Dunkirk - This Movie Completely Rocks
Dir: Christopher Nolan
Starring Fionn Whitehead, Kenneth Branagh, Tom Hardy, Mark Rylance, Cillian Murphy, Harry Styles, Tom Glynn-Carney, Jack Lowden
Christopher Nolan’s latest is, very simply, a remarkable movie. It appears simple, but ably hides its complexity. It is at once visceral, yet constantly finds a deep emotional core in its actions. It merges multiple storylines yet retains a simple forward moving dynamic. It mixes score into sound design to create one of the finest sounding movies of recent times. It dwarfs with spectacle yet never fails to focus on the individual within. Breath will be taken, and only just about given back at the end.
Stripping his dialogue to a minimum (and rarely misusing it) Nolan stages his tension-filled (and fuelled) rescue movie as a triptych – by land, by sea and by air. But nothing so simple from the man who gave us Memento and the dream unravelling of Inception. His three approaches also have three different time frames – land covers the space of a week, by sea takes a full day, whilst Tom Hardy and his fellow Spitfire pilots in the air only have an hour before fuel runs out. Yet all three appear to blend in as one, with subtle moments from one arena of war, playing out in other stages of the other locales.
Ostensibly the film focuses on a handful of characters – young soldiers trapped on the beach, Mark Rylance, emblematic of the home sailors who risked everything to bring the soldiers home, the generals as represented by Kenneth Branagh, and the aforementioned pilots. Each has their own focus in this singular event – a retreat that becomes the greatest rescue story of all time.
But this is not a film about glory. Interestingly, it is also not a film about any form of defeat (and tellingly eschews the gore of, for example, Saving Private Ryan.). It is, at its heart, a tale of survival. There is plenty of bravery to see – but bravery is not the point. The ultimate act of bravery here is the simple act of staying alive.
As ever with Nolan, this is a consummate piece of filmmaking. Praise should be heaped upon the director for opting to shoot not just on glorious celluloid, but on IMAX 70mm, which is put to both stunning and beautifully realised use by DP Hoyte Van Hoytena. CG is at a minimum here, this is old fashioned stuff, but also notably like nothing you have ever seen before. This is thoroughly immersive cinema – without those damn glasses. In part because Nolan, often cited as something of a cold intellectual filmmaker (inaccurately, but nonetheless), here manages to immerse his audience as emotionally as he does visually. Yes, it looks amazing, but sod that – we want that kid to get out in one piece!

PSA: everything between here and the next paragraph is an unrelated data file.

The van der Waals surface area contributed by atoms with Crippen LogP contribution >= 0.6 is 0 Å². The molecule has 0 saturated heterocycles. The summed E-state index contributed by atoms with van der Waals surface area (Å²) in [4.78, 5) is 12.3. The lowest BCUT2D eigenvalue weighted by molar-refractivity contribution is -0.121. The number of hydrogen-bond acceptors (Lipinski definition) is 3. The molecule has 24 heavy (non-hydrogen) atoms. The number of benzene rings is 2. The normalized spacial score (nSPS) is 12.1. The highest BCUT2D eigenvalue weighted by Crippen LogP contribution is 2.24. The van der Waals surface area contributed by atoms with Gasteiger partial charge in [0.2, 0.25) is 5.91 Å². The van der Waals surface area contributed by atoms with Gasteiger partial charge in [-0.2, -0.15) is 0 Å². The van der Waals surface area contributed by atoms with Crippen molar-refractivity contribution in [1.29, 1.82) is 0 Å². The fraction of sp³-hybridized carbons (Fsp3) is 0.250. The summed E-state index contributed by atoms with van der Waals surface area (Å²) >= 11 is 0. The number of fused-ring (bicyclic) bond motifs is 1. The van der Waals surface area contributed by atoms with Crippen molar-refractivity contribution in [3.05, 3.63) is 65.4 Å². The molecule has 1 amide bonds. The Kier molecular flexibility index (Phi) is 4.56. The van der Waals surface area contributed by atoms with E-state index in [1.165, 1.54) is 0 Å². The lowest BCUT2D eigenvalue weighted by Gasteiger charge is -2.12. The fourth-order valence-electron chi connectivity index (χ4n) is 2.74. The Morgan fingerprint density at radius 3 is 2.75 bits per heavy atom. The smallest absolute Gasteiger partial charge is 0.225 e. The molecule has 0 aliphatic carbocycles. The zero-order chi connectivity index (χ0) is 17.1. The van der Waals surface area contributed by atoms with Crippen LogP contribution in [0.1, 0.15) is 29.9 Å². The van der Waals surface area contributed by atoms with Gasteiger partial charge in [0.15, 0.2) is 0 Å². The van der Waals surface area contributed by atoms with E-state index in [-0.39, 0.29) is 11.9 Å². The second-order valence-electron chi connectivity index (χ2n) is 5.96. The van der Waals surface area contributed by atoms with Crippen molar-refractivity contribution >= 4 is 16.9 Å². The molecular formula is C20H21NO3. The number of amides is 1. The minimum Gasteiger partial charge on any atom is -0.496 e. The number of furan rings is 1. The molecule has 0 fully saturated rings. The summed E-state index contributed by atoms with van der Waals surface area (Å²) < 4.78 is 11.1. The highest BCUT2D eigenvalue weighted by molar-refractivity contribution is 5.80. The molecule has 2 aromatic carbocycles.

And aiding an abetting in all that is a breath-taking score by long time collaborator Hans Zimmer. More than anything Zimmer has done before, this score shapes Nolan’s overall vision for Dunkirk, playing over just about every second of the movie, it doesn’t so much dictate emotion as capture it and enhance it. Rarely utilising conventional orchestral themes, it at times sounds industrial, sometimes like it belongs in a horror movie, always there to simply sustain the unrelenting tension of the movie as a whole, and more than anything blend seamlessly with a brilliant sound design, to the point where at times both become almost indivisible from each other.
It’s easy to talk about the movie’s sheer technical prowess to the point where the performances are overlooked, but, despite everyone sharing a limited amount of individual screen time, to the point where no one has a conventional “central” role as such, Nolan’s cast acquits themselves to a man. (And it is a male cast.) These are vignette performances, but all of them perfectly realised, full of moments captured briefly that will linger for a good long time. (That said, Mark Rylance is superb and, yes, Directioners, Harry does the business.)
Not that he wasn’t pretty much there already, but with Dunkirk, Chris Nolan has assumed a thoroughly unique place in contemporary cinema. An auteur who makes large budget, mass market movies that are at once personal and yet utterly universal. A filmmaker who reminds people of the sheer enormous power of cinema, always displaying a thorough understanding of how to make an audience both think and be moved, and who never panders to either side of that particular coin. Dunkirk may well be his masterpiece – but then again, the man has a pretty good track record.
We saw in in IMAX – you’d be very wise to see it on the biggest screen in your town. There will be Oscars.
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